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From Osaka to the World

Japan’s best-known comedy production line now extends to audiences overseas.

The Japanese government has energetically promoted measures to advance the overseas development of Japanese content. In May, policies for overseas expansion of content and strengthening related industrial infrastructure were included in the “Intellectual Property Strategy Program 2017.” On 9 June 2017 the Cabinet approved the “Investments for the Future Strategy 2017,” which includes the government target of increasing overseas sales of broadcast content to 50 billion yen (450 million US dollars) by 2020 from 28.85 billion yen (260 million US dollars) in fiscal 2015.

Yoshimoto Kogyo is one example of how Japanese companies are developing their content business overseas.

Yoshimoto Kogyo is a major entertainment group with operations across numerous fields and representing many of Japan’s biggest celebrities.

According to Hiroyuki Tanaka, vice president of Yoshimoto Kogyo, the company has expanded its entertainment business chiefly through the manzai double-act style of public entertainment which it was instrumental in popularizing — this based on celebratory performance traditions backed by music and using a sensu fan as a prop — but is also involved in everything from movie and TV production to venue and artist management.

Yoshimoto Kogyo has long been active overseas, and in 2008 signed an agreement with Hollywood’s giant Creative Artists Agency (CAA) for the mutual promotion of programs and talent. “When the company set out its vision for the next 100 years at its centenary in 2012, one of its pillars was to further boost its presence abroad,” explains Shizuko Yokote, president of MCIP Holdings.

MCIP is a joint venture, founded in 2014, between Sony Music Entertainment, Dentsu, Dwango, Aeon Mall, Jikei Group of Colleges and Yoshimoto Kogyo (Space Shower Networks joined the following year), with backing from the government’s Cool Japan Fund (founded in November 2013 as a public-private fund), to promote Japanese content in Asia.

In 2008, Yoshimoto announced a partnership with Second City, the Chicago group which is well known for its successful fostering of many famous comedians. Yoshimoto plans to nurture talent for overseas audiences by learning the know-how, particularly in improv, which is rare in Japan, through this agreement. However, it is not easy to disperse Japanese content. One problem is how to overcome the barriers of language and culture.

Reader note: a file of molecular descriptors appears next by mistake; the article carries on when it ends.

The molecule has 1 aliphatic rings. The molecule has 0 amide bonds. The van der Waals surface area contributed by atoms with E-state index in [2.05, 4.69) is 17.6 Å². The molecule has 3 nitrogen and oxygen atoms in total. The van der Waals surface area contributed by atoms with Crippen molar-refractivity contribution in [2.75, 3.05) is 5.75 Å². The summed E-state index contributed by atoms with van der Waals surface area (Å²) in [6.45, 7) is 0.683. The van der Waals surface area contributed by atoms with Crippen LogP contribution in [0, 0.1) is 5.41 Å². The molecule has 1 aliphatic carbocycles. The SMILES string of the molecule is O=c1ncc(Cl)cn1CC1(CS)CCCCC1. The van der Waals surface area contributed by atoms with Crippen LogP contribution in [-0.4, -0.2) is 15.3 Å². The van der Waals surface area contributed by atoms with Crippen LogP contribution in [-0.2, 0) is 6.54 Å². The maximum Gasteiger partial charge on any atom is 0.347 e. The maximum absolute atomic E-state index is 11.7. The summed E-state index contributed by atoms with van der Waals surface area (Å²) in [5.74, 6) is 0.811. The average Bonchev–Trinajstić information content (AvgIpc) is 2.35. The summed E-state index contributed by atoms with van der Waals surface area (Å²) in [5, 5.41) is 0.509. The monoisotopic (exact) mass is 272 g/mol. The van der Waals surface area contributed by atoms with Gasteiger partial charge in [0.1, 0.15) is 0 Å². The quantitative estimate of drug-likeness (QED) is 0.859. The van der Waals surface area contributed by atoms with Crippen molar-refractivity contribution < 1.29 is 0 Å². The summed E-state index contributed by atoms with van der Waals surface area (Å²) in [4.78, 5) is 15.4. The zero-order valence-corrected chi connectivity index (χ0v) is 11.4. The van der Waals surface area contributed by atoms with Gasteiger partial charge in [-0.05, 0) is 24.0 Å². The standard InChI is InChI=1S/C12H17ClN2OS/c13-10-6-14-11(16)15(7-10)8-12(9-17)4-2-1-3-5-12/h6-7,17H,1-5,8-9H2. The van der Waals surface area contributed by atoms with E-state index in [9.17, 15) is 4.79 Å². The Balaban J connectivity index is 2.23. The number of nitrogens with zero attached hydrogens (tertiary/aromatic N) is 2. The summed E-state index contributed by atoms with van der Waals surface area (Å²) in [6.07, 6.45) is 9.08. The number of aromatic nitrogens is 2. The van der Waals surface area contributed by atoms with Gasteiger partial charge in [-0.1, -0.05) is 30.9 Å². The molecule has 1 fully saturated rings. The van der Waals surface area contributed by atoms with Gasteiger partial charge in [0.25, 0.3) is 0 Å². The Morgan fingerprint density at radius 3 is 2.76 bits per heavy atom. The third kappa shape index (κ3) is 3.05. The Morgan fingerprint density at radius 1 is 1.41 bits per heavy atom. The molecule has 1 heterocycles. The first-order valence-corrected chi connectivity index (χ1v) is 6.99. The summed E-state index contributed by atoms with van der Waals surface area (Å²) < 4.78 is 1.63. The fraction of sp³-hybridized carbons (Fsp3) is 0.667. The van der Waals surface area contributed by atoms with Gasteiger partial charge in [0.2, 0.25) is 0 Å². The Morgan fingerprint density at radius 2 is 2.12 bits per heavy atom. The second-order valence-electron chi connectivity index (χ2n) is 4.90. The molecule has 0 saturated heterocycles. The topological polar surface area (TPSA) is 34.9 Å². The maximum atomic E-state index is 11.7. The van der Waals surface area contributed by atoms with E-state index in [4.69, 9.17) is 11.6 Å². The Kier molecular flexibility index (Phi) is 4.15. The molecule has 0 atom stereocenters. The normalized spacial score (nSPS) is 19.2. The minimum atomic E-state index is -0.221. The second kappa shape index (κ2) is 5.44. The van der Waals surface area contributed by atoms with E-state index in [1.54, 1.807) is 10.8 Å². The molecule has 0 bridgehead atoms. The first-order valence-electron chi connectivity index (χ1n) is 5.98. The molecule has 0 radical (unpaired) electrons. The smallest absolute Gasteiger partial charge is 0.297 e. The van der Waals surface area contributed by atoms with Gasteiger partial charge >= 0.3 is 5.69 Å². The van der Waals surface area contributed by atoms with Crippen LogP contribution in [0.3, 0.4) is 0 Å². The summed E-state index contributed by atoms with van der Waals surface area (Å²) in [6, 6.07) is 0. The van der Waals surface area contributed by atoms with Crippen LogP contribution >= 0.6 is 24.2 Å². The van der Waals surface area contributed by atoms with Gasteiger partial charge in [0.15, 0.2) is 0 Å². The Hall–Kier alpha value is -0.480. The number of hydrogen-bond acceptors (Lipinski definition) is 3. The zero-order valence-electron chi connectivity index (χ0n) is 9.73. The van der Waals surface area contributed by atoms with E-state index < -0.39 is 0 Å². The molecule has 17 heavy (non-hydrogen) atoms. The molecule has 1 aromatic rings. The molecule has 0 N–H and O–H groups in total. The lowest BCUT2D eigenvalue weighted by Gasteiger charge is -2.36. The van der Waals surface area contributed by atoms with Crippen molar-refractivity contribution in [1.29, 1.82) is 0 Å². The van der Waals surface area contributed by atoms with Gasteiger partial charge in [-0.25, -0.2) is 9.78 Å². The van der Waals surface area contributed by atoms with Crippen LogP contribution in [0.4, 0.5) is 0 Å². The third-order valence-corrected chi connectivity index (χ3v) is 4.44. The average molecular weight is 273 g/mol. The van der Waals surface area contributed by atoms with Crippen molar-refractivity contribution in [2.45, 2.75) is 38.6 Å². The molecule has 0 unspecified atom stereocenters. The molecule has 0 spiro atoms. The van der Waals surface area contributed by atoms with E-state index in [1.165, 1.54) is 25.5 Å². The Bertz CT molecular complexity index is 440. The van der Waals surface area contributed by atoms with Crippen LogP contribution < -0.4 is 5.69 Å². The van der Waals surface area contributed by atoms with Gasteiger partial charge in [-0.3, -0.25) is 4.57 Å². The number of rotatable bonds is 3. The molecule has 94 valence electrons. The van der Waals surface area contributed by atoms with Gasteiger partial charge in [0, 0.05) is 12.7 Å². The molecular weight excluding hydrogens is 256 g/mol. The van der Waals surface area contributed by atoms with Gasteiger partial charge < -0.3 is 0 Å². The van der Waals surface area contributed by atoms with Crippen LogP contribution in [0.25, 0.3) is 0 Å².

“Taking comedy, which relies on language, overseas is a major challenge, and is one of the reasons that other forms of entertainment produced in Japan have expanded more quickly into international markets,” says Yokote.

“One of MCIP’s first projects was “Sumimasu Asia Geinin” (comedians living in Asia), which entails sending performers overseas to live and learn not just the local language, but also the local culture and sense of humor,” explains Yokote.

Sixteen Yoshimoto comedians have been living in Thailand, Taiwan, Vietnam, Indonesia, Malaysia and the Philippines for the last two years. The five who live in Indonesia — where the project has been named Y-Boyz (Yoshimoto Comedian Project from Indonesia) — are two solo artists, Genki (Sokorahen Genki in Japan) and Akira Continental Fever, along with trio The Three. The trio has won fans among local audiences with its combination of “Japanese Reaction Performance” sketches and “Rhythm Comedy,” which utilizes music. “Rhythm Comedy,” in which the trio dance and get caught up in the beat, became very popular and led to The Three being invited onto local TV shows, where they won yet more fans.

The key phrase of Yoshimoto’s expansion overseas is “Laugh & Peace.” The company has continued to develop its business in the region, such as through the launch of the Huashan Laugh & Peace Factory in May of this year, a “J content” exhibition center in the Huashan 1914 Creative Park in Taipei, Taiwan. The Park is known as a cluster of the arts and pop cultures of Taipei. Meanwhile, a school of entertainment is scheduled to open in Okinawa, which is close to Taiwan, in April 2018, with the plan to accept students from both Japan and Asia.

Next year will also mark the 10th anniversary of the Okinawa International Movie Festival (OIMF), founded by Yoshimoto. The festival is now called “Shima Zenbu de O-kina Matsuri” (Big festival for all the Okinawan islands) and promotes not only film, but also comedy and other content both locally and across Asia. The “Laugh & Peace” slogan also applies to the OIMF.

Yoshimoto plans to continue developing its business across Asia and beyond by overcoming differences in language, culture and laughter. These efforts will play a key part in the expansion of Japanese content around the world.